Suffolk: Union claims ambulance staff are “stretched to breaking point”

UNION chiefs have today called on ambulance bosses to halt planned cuts to frontline resources at a time when staff are “stretched to breaking point”.

In an open letter to chief executive Hayden Newton, UNISON claim the information used to plan rota changes is out of date and “flawed”.

But the East of England Ambulance Service Trust (EEAST) said the idea is to have “the right staff on, in the right places when patients need them”.

The union claim the action will result in fewer double manned ambulances, used to transport patients to hospital, in favour of more rapid response vehicles (RRV).

Gary Applin, branch secretary says in the letter the addition of RRVs “might mean the trust meets its performance standards but it does not help those patients who are most vulnerable and need transporting to hospital”.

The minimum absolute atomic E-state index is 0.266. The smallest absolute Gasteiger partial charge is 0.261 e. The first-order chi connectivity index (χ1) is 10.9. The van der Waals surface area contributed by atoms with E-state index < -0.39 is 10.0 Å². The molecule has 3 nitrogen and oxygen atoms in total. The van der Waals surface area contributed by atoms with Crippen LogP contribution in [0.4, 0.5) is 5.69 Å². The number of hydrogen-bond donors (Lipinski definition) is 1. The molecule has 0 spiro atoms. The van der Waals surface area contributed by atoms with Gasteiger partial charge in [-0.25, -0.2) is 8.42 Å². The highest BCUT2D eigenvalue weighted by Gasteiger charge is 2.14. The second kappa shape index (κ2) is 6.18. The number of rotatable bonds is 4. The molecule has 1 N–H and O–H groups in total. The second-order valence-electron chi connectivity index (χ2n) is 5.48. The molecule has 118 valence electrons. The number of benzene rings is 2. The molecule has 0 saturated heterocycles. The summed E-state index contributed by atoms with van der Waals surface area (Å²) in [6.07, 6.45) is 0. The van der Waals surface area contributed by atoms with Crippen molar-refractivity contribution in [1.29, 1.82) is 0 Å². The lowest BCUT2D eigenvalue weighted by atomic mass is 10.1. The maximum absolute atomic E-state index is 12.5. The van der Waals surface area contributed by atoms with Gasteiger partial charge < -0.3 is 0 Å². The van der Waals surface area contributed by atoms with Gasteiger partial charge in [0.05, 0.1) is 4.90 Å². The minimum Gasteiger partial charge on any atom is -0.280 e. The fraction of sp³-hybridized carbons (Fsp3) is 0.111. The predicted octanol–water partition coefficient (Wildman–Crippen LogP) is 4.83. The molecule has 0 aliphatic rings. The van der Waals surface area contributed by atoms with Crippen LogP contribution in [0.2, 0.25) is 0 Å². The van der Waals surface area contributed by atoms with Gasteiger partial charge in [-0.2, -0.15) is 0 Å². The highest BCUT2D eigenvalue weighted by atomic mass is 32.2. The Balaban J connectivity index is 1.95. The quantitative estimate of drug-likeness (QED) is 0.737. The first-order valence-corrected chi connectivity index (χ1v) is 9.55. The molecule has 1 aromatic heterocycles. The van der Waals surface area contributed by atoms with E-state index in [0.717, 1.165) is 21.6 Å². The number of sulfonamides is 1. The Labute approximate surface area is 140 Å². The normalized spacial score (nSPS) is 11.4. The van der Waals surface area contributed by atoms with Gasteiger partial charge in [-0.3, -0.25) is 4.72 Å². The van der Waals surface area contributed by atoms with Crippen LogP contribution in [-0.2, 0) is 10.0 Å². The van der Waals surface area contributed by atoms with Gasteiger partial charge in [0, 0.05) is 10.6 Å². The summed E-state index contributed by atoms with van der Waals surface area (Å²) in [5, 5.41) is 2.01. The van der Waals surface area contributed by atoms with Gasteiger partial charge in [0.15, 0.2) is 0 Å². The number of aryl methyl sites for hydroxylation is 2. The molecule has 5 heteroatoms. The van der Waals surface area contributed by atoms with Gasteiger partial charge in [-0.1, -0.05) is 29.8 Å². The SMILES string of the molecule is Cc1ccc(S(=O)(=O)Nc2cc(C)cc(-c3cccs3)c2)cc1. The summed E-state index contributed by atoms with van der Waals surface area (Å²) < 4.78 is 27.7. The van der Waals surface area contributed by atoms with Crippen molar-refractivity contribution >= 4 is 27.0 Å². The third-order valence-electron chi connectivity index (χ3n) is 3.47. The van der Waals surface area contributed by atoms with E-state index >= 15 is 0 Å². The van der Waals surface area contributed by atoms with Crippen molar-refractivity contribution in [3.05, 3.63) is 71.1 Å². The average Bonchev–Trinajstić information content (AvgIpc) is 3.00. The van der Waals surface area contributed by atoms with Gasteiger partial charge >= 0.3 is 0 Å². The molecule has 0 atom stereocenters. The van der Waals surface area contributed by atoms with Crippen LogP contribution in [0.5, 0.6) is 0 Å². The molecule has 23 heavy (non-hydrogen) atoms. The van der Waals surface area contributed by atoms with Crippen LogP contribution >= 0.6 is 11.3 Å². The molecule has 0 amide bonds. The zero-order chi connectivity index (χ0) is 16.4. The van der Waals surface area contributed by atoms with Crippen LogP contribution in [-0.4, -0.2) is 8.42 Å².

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He adds: “The Trust has, yet again, invested a large amount of money in a system based on the use of historic data to map where the resources will need to be in the future.

“This we feel is flawed as you can never predict 100% where the next 999 call is coming from.”

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He highlighted an incident in Essex last week when an injured cyclist had to be transported to a waiting air ambulance by furniture lorry because an ambulance en route to help was diverted to another call.

Mr Applin adds: “Resources are being stretched to breaking point currently – and this is without the resource reduction you seem to be determined to introduce.“

EEAST spokesman Gary Sanderson told the EADT: “We currently have as many staff on duty on Wednesday afternoons as we have on Friday night. Given that demand for ambulance services is much higher on Friday nights, this cannot be right and this is what we are seeking to address.

“EEAST is clear that operational rostas need to be changed across the region and will keep under constant review the level and type of resources required to meet the current 999 demand profile.”

Responding to the incident in Essex, Mr Sanderson added: “Ambulance crews at the scenes of any incidents have to ‘think quickly on their feet’ and make rapid decisions to treat and stabilise their patients.”

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